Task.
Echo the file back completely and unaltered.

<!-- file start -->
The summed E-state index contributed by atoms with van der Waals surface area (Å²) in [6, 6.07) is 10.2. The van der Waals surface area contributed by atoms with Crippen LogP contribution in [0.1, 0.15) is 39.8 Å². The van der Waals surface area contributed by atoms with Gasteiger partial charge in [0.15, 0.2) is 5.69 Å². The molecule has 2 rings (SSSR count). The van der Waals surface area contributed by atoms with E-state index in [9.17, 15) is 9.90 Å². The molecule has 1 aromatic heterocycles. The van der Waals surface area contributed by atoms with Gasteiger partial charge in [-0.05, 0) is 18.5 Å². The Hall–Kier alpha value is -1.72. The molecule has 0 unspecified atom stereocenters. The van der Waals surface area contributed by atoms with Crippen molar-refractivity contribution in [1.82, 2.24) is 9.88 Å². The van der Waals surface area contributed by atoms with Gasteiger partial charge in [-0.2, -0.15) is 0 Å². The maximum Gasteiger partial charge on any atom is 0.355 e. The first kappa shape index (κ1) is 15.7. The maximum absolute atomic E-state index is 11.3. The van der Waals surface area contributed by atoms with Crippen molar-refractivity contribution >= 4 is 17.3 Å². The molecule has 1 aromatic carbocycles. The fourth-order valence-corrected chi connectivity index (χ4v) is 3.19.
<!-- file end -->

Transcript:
The summed E-state index contributed by atoms with van der Waals surface area (Å²) in [6, 6.07) is 10.2. The van der Waals surface area contributed by atoms with Crippen LogP contribution in [0.1, 0.15) is 39.8 Å². The van der Waals surface area contributed by atoms with Gasteiger partial charge in [0.15, 0.2) is 5.69 Å². The molecule has 2 rings (SSSR count). The van der Waals surface area contributed by atoms with E-state index in [9.17, 15) is 9.90 Å². The molecule has 1 aromatic heterocycles. The van der Waals surface area contributed by atoms with Gasteiger partial charge in [-0.05, 0) is 18.5 Å². The Hall–Kier alpha value is -1.72. The molecule has 0 unspecified atom stereocenters. The van der Waals surface area contributed by atoms with Crippen molar-refractivity contribution in [1.82, 2.24) is 9.88 Å². The van der Waals surface area contributed by atoms with Gasteiger partial charge in [-0.2, -0.15) is 0 Å². The maximum Gasteiger partial charge on any atom is 0.355 e. The first kappa shape index (κ1) is 15.7. The maximum absolute atomic E-state index is 11.3. The van der Waals surface area contributed by atoms with Crippen molar-refractivity contribution >= 4 is 17.3 Å². The molecule has 1 aromatic carbocycles. The fourth-order valence-corrected chi connectivity index (χ4v) is 3.19.